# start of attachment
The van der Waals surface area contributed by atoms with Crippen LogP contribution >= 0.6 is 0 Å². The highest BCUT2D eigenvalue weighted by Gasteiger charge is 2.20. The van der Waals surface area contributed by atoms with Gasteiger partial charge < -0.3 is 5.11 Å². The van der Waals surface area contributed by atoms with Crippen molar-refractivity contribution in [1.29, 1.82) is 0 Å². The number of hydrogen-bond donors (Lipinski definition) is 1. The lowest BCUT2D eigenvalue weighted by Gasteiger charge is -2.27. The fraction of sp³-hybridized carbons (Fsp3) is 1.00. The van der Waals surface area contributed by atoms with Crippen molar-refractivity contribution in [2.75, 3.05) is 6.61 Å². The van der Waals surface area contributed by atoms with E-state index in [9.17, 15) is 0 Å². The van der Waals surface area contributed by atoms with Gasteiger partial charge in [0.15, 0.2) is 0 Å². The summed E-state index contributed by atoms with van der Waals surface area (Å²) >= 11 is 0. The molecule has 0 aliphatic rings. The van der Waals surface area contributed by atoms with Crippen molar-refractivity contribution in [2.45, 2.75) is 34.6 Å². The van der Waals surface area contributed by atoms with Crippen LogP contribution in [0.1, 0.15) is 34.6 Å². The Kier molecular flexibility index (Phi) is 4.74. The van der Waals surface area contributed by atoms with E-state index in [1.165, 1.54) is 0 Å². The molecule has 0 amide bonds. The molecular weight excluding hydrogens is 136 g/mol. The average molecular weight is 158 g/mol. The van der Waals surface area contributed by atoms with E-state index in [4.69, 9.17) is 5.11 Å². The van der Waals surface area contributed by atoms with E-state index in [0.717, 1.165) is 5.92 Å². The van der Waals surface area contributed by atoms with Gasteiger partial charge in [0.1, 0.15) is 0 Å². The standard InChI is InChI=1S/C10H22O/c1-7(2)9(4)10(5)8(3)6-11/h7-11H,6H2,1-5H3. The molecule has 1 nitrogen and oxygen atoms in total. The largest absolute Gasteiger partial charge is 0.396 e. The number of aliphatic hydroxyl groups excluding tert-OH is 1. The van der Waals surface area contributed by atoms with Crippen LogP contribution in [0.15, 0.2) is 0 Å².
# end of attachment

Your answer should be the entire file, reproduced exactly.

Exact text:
The van der Waals surface area contributed by atoms with Crippen LogP contribution >= 0.6 is 0 Å². The highest BCUT2D eigenvalue weighted by Gasteiger charge is 2.20. The van der Waals surface area contributed by atoms with Gasteiger partial charge < -0.3 is 5.11 Å². The van der Waals surface area contributed by atoms with Crippen molar-refractivity contribution in [1.29, 1.82) is 0 Å². The number of hydrogen-bond donors (Lipinski definition) is 1. The lowest BCUT2D eigenvalue weighted by Gasteiger charge is -2.27. The fraction of sp³-hybridized carbons (Fsp3) is 1.00. The van der Waals surface area contributed by atoms with Crippen molar-refractivity contribution in [2.75, 3.05) is 6.61 Å². The van der Waals surface area contributed by atoms with E-state index in [9.17, 15) is 0 Å². The van der Waals surface area contributed by atoms with Gasteiger partial charge in [0.15, 0.2) is 0 Å². The summed E-state index contributed by atoms with van der Waals surface area (Å²) >= 11 is 0. The molecule has 0 aliphatic rings. The van der Waals surface area contributed by atoms with Crippen molar-refractivity contribution in [2.45, 2.75) is 34.6 Å². The van der Waals surface area contributed by atoms with Crippen LogP contribution in [0.1, 0.15) is 34.6 Å². The Kier molecular flexibility index (Phi) is 4.74. The van der Waals surface area contributed by atoms with E-state index in [1.165, 1.54) is 0 Å². The molecule has 0 amide bonds. The molecular weight excluding hydrogens is 136 g/mol. The average molecular weight is 158 g/mol. The van der Waals surface area contributed by atoms with E-state index in [4.69, 9.17) is 5.11 Å². The van der Waals surface area contributed by atoms with E-state index in [0.717, 1.165) is 5.92 Å². The van der Waals surface area contributed by atoms with Gasteiger partial charge in [0.1, 0.15) is 0 Å². The standard InChI is InChI=1S/C10H22O/c1-7(2)9(4)10(5)8(3)6-11/h7-11H,6H2,1-5H3. The molecule has 1 nitrogen and oxygen atoms in total. The largest absolute Gasteiger partial charge is 0.396 e. The number of aliphatic hydroxyl groups excluding tert-OH is 1. The van der Waals surface area contributed by atoms with Crippen LogP contribution in [0.15, 0.2) is 0 Å².